Open/Closed and Turning Urban: The Opportunities and Challenges of Urban Growth and Decline

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Within one week of attending the Open/Closed conference in St. Louis, I found myself at another conference, Turning Urban: Innovation in Megacities, at the University of Virginia. I often think about the connections between Charlottesville, Virginia, where I study, and St. Louis, the site of my thesis in landscape architecture.

Physically connected by I-64, the cities also share historical connections. Thomas Jefferson, Meriweather Lewis and George Rodgers Clark were born in the Charlottesville area, and their roles in westward expansion are honored in both St. Louis and Charlottesville today. In the 20th Century, each city was transformed by city plans authored by St. Louis-based firm Harland Bartholomew and Associates (HBA). In each case, “slum clearance” recommended by HBA resulted in lasting tensions surrounding the racialized landscape.

Even with these connections in mind, it seemed absurd to find myself in two conversations about urbanism in one week – one addressing the issues surrounding population decline, the other on population explosion. But as I learned about the challenges and opportunities facing growing cities, I was reminded of Michael Allen’s (Preservation Research Office) comment at Open/Closed: many parts of St. Louis today, in their vacancy, resemble St. Louis as illustrated by Compton and Dry in their 1875 Pictorial St. Louis.  A similar thought was expressed by Jörg Dettmar in 2005,

Clearly the demands of the suburban growth zones and of shrinking cities are very different at first glance. In one case, there is great economic pressure and need for space, in the other there is shrinking and retreat. From a structural perspective, however, under both conditions an urban space consisting of a patchwork of built and open spaces arises.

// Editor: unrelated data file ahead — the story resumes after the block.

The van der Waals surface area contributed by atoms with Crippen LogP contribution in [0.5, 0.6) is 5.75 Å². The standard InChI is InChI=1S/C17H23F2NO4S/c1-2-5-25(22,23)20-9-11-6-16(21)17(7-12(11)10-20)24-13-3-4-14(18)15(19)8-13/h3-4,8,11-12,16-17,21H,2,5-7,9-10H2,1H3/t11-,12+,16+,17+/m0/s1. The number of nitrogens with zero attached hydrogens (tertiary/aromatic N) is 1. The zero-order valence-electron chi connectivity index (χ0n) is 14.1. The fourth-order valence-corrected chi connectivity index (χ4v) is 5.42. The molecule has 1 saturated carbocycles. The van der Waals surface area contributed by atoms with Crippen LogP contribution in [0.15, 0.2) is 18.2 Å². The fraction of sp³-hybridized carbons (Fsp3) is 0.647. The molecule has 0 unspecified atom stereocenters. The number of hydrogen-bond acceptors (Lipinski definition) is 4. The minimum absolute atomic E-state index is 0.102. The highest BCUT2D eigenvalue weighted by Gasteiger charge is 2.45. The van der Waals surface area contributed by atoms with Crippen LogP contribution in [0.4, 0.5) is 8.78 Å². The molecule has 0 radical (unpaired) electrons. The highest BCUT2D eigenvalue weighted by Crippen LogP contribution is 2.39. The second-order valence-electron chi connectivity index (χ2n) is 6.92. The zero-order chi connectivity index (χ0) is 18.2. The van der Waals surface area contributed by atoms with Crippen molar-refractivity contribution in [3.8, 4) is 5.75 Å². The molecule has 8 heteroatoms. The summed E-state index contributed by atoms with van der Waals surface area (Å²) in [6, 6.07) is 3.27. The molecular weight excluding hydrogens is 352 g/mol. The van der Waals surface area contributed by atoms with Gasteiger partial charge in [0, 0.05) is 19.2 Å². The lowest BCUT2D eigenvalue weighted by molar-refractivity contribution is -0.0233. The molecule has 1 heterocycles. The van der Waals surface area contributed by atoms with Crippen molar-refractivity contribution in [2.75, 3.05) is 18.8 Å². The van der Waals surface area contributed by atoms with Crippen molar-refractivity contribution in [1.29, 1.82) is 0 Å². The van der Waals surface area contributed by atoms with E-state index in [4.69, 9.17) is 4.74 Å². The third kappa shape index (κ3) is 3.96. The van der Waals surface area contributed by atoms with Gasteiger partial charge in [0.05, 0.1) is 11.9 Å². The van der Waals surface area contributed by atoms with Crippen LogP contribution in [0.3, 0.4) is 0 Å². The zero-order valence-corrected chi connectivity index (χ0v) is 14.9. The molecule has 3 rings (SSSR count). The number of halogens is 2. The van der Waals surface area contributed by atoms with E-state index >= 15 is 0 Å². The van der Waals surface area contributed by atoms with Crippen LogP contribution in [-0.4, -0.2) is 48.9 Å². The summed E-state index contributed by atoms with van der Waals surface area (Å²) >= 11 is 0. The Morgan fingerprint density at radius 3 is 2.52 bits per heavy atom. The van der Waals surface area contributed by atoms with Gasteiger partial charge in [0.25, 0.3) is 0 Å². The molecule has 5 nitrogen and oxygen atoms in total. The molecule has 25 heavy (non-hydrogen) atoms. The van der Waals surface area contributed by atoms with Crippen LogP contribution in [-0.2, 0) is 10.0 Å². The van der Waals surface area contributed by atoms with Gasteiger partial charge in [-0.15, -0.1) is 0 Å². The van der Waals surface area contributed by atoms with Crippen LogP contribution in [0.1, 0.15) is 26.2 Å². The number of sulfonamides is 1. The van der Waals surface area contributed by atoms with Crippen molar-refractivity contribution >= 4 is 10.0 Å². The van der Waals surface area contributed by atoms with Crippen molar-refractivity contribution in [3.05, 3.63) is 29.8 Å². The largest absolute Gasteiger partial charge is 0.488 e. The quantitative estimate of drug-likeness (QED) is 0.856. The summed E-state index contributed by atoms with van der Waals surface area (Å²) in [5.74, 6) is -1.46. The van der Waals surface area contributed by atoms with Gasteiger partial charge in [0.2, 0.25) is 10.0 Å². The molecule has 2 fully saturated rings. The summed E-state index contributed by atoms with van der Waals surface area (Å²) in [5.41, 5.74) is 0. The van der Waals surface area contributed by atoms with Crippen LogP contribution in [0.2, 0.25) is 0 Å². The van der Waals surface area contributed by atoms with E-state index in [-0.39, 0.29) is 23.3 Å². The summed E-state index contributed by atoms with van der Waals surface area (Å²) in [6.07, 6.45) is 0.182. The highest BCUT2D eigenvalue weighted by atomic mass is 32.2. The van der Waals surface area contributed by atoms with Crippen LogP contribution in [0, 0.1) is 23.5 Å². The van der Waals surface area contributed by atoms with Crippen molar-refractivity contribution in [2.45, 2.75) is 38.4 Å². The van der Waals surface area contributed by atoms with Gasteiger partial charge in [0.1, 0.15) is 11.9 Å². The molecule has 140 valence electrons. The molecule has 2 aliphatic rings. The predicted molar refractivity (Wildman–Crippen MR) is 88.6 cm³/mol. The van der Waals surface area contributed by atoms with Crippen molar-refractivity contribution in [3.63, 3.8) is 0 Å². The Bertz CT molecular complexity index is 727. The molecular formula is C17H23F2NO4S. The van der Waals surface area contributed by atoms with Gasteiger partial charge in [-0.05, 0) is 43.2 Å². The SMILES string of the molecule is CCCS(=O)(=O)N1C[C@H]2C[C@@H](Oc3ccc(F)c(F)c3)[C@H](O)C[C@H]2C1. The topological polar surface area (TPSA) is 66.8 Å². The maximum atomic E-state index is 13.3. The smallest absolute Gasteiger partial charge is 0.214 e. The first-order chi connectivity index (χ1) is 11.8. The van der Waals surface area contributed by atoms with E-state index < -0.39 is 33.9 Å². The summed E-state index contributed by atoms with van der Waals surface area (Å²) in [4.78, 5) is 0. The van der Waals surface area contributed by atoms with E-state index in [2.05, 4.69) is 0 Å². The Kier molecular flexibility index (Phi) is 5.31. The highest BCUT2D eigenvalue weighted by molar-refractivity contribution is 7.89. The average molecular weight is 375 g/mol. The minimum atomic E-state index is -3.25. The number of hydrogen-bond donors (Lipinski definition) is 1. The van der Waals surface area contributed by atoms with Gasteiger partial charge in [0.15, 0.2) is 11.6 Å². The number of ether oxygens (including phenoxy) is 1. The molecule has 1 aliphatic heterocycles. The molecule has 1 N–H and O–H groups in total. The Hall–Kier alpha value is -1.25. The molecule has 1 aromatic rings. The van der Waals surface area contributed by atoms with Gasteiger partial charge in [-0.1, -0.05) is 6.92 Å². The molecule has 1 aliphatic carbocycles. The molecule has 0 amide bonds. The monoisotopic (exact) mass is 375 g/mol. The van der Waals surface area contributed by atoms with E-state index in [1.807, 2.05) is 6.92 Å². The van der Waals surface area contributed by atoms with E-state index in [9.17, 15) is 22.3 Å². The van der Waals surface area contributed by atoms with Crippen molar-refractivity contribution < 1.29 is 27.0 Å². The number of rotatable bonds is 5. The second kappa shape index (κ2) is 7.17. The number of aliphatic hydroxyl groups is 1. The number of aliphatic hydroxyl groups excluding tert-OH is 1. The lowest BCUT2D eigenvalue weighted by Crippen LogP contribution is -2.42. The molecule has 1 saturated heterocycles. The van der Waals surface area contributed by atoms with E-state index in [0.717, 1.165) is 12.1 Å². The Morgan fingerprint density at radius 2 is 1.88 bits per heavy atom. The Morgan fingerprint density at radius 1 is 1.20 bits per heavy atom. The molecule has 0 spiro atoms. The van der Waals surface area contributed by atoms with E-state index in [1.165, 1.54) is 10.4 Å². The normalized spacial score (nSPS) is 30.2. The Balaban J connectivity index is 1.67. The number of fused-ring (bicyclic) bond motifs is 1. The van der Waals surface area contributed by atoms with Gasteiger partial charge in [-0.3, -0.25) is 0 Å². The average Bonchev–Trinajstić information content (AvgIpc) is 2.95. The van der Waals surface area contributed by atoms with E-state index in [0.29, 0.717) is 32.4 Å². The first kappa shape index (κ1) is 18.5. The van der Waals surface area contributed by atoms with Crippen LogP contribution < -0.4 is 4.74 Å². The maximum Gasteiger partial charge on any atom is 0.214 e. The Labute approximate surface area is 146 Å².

When urbanization processes are viewed fundamentally, growth and shrinking belong together.


{This compilation of plates from Compton and Dry’s 1875 Pictorial St. Louis shows the heterogeneity of the urban landscape surrounding the Pruitt-Igoe site (highlighted in yellow).  Trees are highlighted in green, karst topography is indicated in blue.  Industrial structures are indicated in red.}

The opportunities and challenges of urban growth and decline are indeed very similar. In each instance, citizens, planners, architects and landscape architects must make decisions regarding the distribution of city infrastructure, including parks and recreational spaces; energy supply and demand; social services such as schools, and storm water management and environmental protections. In growing cities, action must be taken to set aside land and establish this infrastructure; in shrinking cities the opportunity exists to reject dysfunctional infrastructure and experiment with new forms and configurations.

Open/Closed provided me with a clearer image of the challenges facing St. Louis, and the realities of living with vacancy. The attendance levels and panelists evidenced a growing commitment to rebuild St. Louis socially and physically, and it was encouraging to observe a healthy debate regarding how the city should be rebuilt. But the dialogue surrounding rebuilding seemed, from my perspective, to be more reactive than proactive, focused on fixing St. Louis or finding a solution, rather than innovation or invention.

These efforts to “fix problems” seem, on a basic level, to come dangerously close to the silver bullet redevelopment and renewal efforts the city has unsuccessfully focused its efforts on for decades. They address individual problems, rather than advocate holistic change. They represent an effort to rebuild St. Louis to what it once was – rather than what it could be.